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Research Papers

Modeling and Control of a Magnetostrictive Tool Servo System

[+] Author and Article Information
Witoon Panusittikorn, Paul I. Ro

Department of Mechanical and Aerospace Engineering, Precision Engineering Center, North Carolina State University, Raleigh, NC 27695

J. Dyn. Sys., Meas., Control 130(3), 031003 (Apr 09, 2008) (11 pages) doi:10.1115/1.2837432 History: Received November 20, 2003; Revised September 07, 2007; Published April 09, 2008

A magnetostrictive actuator offers a long mechanical strain output in a broad bandwidth at a cost of a highly nonlinear magnetic hysteresis. Full utilization of this actuator in precision manufacturing requires a feedback loop as well as an advanced control scheme. A robust control scheme using sliding mode control with a variable switching gain was tailored to the nonlinear transducer. Nominal feedforward current controller that drives the magnetostriction was based on the inverse anhysteresis model. An additional switching gain based on the Lyapunov stability condition is implemented to restrain uncertainties. Compared to a traditional closed-loop control design, the proposed algorithm experimentally showed a greatly enhanced performance.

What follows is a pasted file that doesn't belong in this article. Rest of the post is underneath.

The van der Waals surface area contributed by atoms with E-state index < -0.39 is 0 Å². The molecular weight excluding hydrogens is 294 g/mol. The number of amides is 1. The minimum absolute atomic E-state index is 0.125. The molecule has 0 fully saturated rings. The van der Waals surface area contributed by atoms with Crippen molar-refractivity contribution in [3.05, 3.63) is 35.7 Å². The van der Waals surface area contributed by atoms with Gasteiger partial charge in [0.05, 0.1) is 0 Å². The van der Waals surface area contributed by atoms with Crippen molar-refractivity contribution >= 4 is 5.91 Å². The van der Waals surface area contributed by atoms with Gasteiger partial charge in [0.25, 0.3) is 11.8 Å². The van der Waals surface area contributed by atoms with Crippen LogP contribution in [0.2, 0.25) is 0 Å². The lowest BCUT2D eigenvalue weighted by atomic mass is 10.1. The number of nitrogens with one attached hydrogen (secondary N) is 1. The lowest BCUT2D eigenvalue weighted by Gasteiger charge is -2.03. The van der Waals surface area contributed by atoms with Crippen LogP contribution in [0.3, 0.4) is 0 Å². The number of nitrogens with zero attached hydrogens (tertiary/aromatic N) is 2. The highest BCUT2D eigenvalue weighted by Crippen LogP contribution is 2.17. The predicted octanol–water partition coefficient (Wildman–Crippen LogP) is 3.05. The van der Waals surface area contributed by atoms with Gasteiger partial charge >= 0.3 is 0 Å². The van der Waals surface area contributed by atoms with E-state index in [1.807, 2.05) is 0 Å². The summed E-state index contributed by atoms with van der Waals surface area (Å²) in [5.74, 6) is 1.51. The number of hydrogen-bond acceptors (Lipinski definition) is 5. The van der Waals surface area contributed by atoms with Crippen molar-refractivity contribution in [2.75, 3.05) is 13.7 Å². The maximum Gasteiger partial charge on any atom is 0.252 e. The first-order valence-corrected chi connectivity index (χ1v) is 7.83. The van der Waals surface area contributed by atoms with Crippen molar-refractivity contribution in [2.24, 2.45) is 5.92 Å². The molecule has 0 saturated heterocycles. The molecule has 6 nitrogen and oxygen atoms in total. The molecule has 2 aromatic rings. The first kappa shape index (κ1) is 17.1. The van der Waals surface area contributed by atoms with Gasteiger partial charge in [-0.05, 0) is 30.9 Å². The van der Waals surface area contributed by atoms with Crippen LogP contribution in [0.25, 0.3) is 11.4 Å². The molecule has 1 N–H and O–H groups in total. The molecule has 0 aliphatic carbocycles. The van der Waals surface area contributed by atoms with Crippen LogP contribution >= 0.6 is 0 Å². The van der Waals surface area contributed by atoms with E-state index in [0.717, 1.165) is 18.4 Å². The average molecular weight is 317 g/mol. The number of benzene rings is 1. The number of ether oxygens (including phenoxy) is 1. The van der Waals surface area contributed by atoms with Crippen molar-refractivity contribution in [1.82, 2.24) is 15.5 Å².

Copyright © 2008 by American Society of Mechanical Engineers
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References

Figures

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Figure 1

Hysteresis in the relationship between input current and strain

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Figure 2

Component of a magnetostrictive transducer

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Figure 3

Diagram of magnetization in a magnetostrictive core

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Figure 4

Profile of magnetization with bias magnetization and preload

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Figure 5

Comparisons between actual and estimated elongation evolutions at 10Hz

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Figure 6

The effect of tool fixture dynamics at various frequencies

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Figure 7

Anhysteretic and hysteretic forces profile at 10Hz

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Figure 8

Bounded evolving hysteretic force

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Figure 9

Comparison between actual current and simulated equivalent control

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Figure 10

Closed-loop magnetostrictive transducer

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Figure 11

Comparisons of performance between simulated PID and SMC

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Figure 12

PID controller for a combination of a 30μm, 100Hz and a 20μm, 2Hz.

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Figure 13

SMC for a combination of a 30μm, 100Hz and a 20μm, 2Hz.

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Figure 14

PID controller for 50μm, 50Hz sine wave with additional 5kg mass

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Figure 15

SMC controller for 50μm, 50Hz sine wave with additional 5kg mass

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